Ocean ecosystems are suffering from plastic pollution. To prevent further damage, the 3Rs approach suggests reducing, reusing, and recycling waste. Current solutions include developing waste management systems, public awareness, and waste collection projects to reduce and recycle. However, reuse of reclaimed plastic is limited. This study is as part of an ocean-cleaning campaign. The manufacturing process to produce optimists using ocean plastic was evaluated and compared with conventional boat building as baseline. The environmental impact is higher than the baseline due to more material- and energy-intensive processes. However, adapting processes and integrating recycled materials is necessary for more sustainable and circular production systems.
Submarine groundwater discharge (SGD) is rarely considered as a pathway for contaminants of emerging concern (CECs). Here, we investigated SGD as a source of CECs in Sydney Harbour, Australia. CEC detection frequencies based on presence/absence of a specific compound were >90% for caffeine, carbamazepine, and dioxins, and overall ranged from 25 to 100% in five studied embayments. SGD rates estimated from radium isotopes explained >80% of observed CEC inventories for one or more compounds (caffeine, carbamazepine, dioxins, sulfamethoxazole, fluoroquinolones and ibuprofen) in four out of the five embayments. Radium-derived residence times imply mixing is also an important process for driving coastal inventories of these persistent chemicals. Two compounds (ibuprofen and dioxins) were in concentrations deemed a high risk to the ecosystem. Overall, we demonstrate that SGD can act as a vector for CECs negatively impacting coastal water quality.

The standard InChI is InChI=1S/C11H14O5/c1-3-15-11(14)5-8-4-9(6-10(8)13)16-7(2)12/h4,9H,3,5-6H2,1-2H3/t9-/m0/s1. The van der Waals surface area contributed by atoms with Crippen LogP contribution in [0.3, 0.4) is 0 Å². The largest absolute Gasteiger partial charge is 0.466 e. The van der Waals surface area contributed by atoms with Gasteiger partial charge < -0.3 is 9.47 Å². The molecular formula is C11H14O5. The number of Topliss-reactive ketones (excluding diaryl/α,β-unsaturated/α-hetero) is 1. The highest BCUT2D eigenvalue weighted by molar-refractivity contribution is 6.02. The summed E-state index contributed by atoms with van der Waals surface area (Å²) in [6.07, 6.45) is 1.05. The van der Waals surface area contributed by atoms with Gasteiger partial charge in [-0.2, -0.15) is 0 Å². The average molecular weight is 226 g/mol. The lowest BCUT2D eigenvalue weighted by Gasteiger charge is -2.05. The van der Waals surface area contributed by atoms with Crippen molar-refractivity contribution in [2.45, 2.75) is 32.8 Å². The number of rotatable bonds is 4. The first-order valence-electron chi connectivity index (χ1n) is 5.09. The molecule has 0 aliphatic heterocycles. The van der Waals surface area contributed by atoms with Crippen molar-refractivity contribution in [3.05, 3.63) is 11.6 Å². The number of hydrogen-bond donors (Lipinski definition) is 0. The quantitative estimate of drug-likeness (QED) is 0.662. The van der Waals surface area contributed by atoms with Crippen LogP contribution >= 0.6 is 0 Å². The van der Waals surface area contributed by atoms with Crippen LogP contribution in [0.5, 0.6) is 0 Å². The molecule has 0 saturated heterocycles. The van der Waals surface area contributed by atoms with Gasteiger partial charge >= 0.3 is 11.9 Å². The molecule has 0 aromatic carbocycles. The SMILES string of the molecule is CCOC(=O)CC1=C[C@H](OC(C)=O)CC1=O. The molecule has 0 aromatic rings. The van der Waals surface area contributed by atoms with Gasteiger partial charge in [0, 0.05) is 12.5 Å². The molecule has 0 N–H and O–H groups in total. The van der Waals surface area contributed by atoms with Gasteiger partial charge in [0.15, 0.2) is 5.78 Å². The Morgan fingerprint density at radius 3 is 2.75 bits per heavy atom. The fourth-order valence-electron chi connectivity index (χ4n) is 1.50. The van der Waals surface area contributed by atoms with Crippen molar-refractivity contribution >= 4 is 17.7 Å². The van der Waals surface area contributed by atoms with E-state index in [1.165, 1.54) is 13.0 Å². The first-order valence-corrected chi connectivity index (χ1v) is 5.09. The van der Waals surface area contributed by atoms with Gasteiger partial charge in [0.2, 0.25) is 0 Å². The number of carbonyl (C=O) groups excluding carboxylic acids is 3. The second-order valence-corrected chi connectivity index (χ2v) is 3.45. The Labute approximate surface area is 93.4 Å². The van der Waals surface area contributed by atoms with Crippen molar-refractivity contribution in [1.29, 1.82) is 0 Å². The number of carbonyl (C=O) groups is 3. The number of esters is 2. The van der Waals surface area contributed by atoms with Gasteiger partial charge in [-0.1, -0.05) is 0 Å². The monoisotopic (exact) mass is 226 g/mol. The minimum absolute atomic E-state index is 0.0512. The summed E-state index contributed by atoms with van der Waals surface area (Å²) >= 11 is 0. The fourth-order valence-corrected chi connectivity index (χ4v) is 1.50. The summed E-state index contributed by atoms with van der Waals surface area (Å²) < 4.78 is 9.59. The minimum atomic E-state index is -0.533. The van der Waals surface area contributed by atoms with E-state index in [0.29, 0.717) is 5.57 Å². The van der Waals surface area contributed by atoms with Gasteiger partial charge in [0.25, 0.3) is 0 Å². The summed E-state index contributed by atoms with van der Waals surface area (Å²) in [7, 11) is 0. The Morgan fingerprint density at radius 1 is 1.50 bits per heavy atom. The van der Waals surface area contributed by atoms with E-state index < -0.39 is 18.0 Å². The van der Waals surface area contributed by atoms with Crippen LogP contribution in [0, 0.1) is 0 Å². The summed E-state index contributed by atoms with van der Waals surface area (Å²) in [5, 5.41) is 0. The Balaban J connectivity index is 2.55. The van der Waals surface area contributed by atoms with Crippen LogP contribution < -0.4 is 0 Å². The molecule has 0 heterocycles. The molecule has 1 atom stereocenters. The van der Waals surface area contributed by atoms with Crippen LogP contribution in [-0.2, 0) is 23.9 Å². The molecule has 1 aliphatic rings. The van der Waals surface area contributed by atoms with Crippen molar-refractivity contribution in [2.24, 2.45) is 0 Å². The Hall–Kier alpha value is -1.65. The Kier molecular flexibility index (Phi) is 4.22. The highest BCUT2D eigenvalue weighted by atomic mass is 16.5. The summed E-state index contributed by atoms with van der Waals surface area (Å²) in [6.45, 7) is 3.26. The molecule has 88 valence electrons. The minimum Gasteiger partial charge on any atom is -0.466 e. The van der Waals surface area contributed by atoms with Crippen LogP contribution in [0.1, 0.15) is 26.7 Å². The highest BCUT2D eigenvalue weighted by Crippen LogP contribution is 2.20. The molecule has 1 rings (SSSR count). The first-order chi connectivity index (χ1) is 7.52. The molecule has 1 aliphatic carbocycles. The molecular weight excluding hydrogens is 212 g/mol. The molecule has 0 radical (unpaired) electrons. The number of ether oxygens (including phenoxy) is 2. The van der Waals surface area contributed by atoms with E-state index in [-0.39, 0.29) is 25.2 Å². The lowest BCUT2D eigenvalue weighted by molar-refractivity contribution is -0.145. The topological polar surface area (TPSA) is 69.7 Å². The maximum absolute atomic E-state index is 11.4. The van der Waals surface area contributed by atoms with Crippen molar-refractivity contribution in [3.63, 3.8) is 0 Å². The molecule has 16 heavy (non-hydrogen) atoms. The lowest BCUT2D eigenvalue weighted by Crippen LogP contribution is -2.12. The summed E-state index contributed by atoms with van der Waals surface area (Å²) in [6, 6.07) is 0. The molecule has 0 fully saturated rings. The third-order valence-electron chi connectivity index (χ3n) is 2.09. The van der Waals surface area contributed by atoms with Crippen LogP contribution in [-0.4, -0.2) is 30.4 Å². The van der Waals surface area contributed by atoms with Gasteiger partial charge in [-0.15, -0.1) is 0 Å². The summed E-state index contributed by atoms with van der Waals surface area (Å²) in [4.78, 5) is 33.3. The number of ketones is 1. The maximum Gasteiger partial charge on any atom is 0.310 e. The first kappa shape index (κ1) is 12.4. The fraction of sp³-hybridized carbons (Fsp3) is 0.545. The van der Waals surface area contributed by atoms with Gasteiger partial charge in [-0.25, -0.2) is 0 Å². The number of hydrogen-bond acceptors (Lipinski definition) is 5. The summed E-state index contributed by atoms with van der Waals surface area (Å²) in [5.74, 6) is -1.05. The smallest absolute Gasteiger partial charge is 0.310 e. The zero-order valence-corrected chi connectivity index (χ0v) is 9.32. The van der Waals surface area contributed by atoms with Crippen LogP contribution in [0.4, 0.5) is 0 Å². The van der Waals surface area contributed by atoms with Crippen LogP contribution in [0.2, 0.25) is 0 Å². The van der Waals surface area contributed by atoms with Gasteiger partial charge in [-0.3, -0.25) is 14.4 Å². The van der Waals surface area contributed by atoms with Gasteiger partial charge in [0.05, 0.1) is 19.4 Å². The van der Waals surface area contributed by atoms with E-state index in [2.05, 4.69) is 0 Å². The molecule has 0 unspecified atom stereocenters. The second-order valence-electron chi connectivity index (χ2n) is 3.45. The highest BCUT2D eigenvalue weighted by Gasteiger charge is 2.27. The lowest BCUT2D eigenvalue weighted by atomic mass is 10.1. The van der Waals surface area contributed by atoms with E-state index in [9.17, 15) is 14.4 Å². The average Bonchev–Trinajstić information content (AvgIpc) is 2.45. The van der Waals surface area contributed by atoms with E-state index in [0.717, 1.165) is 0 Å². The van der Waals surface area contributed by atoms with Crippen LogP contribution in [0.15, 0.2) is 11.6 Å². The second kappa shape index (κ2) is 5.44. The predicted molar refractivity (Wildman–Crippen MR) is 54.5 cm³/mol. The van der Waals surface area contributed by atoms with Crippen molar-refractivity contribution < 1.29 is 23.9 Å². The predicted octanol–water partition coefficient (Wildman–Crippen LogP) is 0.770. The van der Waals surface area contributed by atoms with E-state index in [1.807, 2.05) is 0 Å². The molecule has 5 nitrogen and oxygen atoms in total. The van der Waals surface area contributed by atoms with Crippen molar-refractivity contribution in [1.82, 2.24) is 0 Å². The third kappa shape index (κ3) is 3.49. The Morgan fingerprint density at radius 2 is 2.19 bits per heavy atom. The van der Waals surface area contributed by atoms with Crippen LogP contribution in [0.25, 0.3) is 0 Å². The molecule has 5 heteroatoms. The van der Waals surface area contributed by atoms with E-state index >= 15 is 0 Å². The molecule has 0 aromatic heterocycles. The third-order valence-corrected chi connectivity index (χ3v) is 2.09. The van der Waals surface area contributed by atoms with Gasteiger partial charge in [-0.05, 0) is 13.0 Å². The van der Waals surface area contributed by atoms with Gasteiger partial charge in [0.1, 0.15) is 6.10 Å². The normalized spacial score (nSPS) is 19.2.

The crisis facing the world’s oceans from plastics is well documented, yet there is little knowledge of the perspectives, experiences and options of the coastal communities facing overwhelming quantities of plastics on their beaches and in their fishing waters. In emerging economies such as those in the Coral Triangle, the communities affected are among the poorest of their countries. To understand the consequences of ocean plastic pollution in coastal regions, through the eyes of local people, this study examines the knowledge, use, disposal and local consequences of single use plastics in remote island communities in two archipelagos of southern Sulawesi, Indonesia. Using mixed methods—a survey of plastic literacy and behaviour, household interviews about purchasing and disposal, and focus group discussions to generate shared mental models—we identify a complex set of factors contributing to extensive plastic leakage into the marine environment. The rising standard of living has allowed people in low resource, remote communities to buy more single-use plastic items than they could before. Meanwhile complex geography and minimal collection services make waste management a difficult issue, and leave the communities themselves to shoulder the impacts of the ocean plastic crisis. Although plastic literacy is low, there is little the coastal communities can do unless presented with better choice architecture both on the supply side and in disposal options. Our results suggest that for such coastal communities improved waste disposal is urgent. Responsible supply chains and non-plastic alternatives are needed. Producers and manufacturers can no longer focus only on low-cost packaged products, without taking responsibility for the outcomes. Without access to biodegradable, environmentally friendly products, and a circular plastic system, coastal communities and surrounding marine ecosystems will continue to be inundated in plastic waste.